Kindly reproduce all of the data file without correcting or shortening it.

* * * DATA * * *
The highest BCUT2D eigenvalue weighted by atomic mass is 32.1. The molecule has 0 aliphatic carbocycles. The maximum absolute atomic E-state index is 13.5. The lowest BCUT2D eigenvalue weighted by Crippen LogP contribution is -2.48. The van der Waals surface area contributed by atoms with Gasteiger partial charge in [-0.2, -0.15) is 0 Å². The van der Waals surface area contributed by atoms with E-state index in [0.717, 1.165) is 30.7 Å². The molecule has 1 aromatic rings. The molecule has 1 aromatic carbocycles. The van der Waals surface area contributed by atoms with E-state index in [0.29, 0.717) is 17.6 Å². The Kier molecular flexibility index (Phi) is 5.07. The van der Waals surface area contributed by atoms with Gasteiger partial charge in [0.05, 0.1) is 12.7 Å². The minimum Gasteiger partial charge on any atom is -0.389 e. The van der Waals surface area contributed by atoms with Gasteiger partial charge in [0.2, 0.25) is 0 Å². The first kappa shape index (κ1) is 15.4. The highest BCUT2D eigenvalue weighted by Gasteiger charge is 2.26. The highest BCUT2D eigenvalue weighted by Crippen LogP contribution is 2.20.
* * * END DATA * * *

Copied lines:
The highest BCUT2D eigenvalue weighted by atomic mass is 32.1. The molecule has 0 aliphatic carbocycles. The maximum absolute atomic E-state index is 13.5. The lowest BCUT2D eigenvalue weighted by Crippen LogP contribution is -2.48. The van der Waals surface area contributed by atoms with Gasteiger partial charge in [-0.2, -0.15) is 0 Å². The van der Waals surface area contributed by atoms with E-state index in [0.717, 1.165) is 30.7 Å². The molecule has 1 aromatic rings. The molecule has 1 aromatic carbocycles. The van der Waals surface area contributed by atoms with E-state index in [0.29, 0.717) is 17.6 Å². The Kier molecular flexibility index (Phi) is 5.07. The van der Waals surface area contributed by atoms with Gasteiger partial charge in [0.05, 0.1) is 12.7 Å². The minimum Gasteiger partial charge on any atom is -0.389 e. The van der Waals surface area contributed by atoms with Gasteiger partial charge in [0.2, 0.25) is 0 Å². The first kappa shape index (κ1) is 15.4. The highest BCUT2D eigenvalue weighted by Gasteiger charge is 2.26. The highest BCUT2D eigenvalue weighted by Crippen LogP contribution is 2.20.